Typical models of maturing innovations tend to emphasise the role of public investment at early stages of technology development, with public efforts at later stages limited to setting the right policy conditions to attract private investment. However, research by Mariana Mazzucato and others suggests public investment can play a critical role even at later stages in the innovation chain, throughout commercialisation and deployment stages. Green investment banks, loan guarantee programmes, and other “industrial strategy” tools have helped accelerate the commercialisation of low-carbon innovations.
Moreover, other research shows that the return expectations of venture capital – which typically comes in at early stages of commercialisation – do not always match actual returns, and therefore the underlying investment needs, of clean technologies at that point in their development.
These trends buck traditional thinking on where what types of capital are best deployed, begging us to consider whether the climate finance community needs a new framework for financial actors along the technology development spectrum.
Another question that comes up as we take the long view on climate investment is how to most effectively mobilise low-carbon investment in developing countries.
The traditional approach to addressing this challenge at international political negotiations has been to scale up finance flows from developed countries to developing countries, with a focus on climate-specific overseas development assistance and other official flows.
These funding sources are important, and there is little doubt that their overall levels are too low to meet critical climate-related needs.
Recently, though, experts Aghion and Jaravel make the case that domestic clean technology research and development (R&D) spending in developed countries can lead to adoption of clean technologies in developing countries, implying that domestic R&D in developed countries may be just as important to deploying clean energy in developing countries as development assistance.
But why limit this argument to R&D? For instance, while US R&D spending critically drove down costs for solar PV in the late 1970s, Germany induced further cost decreases through public investment and policy support starting in the 1990s. This in turn led to Chinese state support to PV manufacturers starting in the 2000s. Taken together, these domestic investments helped fuel the solar PV industry so that today, we see many emerging economies able to choose renewable energy based on lower tariffs alone.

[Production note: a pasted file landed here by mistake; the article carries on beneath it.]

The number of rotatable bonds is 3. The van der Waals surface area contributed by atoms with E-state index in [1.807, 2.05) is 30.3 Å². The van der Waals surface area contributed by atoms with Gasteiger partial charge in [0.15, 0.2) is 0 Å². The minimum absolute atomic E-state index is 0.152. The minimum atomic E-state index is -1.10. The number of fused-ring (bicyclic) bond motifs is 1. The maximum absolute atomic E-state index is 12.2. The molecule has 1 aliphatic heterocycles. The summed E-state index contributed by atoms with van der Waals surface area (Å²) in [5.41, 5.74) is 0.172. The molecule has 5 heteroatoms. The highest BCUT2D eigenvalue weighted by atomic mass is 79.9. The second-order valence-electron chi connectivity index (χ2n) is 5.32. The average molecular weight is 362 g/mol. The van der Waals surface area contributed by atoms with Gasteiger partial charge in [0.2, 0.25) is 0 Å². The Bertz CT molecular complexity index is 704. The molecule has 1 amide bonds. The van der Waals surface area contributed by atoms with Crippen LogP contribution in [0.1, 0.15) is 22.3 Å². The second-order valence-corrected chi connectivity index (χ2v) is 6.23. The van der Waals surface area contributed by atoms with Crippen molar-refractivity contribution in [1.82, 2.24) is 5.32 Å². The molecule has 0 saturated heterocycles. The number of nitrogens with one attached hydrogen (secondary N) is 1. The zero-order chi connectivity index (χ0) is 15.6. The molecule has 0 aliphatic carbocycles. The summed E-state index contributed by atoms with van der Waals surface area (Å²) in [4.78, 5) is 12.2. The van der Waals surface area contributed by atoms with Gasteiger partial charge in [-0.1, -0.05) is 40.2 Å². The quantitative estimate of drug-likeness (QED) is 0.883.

To be sure, financial support for developing country mitigation activities needs to scale-up under any circumstances. However, recognising these technology maturation paths will better elucidate how to support catalytic initiatives in both developed and developing countries most effectively with the aim of providing cross-border decarbonisation benefits.
New thinking might also help us better direct climate-related development assistance, helping differentiate between economies where cost-competitive technologies have been locally proven and can already scale-up through market forces, and economies where those technologies have yet to diffuse. A dollar of development assistance in the Middle East may buy more solar power than in Southeast Asia, but the assistance may be more critical in Southeast Asia to true the regional market to the global reality of cheap renewables.
It’s with these and other questions in mind that ClimateWorks and Climate Policy Initiative have established a new research agenda -the Climate Investment Research Collaborative on Long-term Effectiveness (Circle) – to explore the role of finance in addressing longer-term decarbonisation needs. We are inviting others to join us, because, while 2050 may feel like a long time from now, as of yet, when it comes to the investment decisions needed to get us there, we may only understand the tip of the iceberg.
Jessica Brown is associate director at Climate Policy Initiative and Ilmi Granoff is sustainable finance director at ClimateWorks Foundation.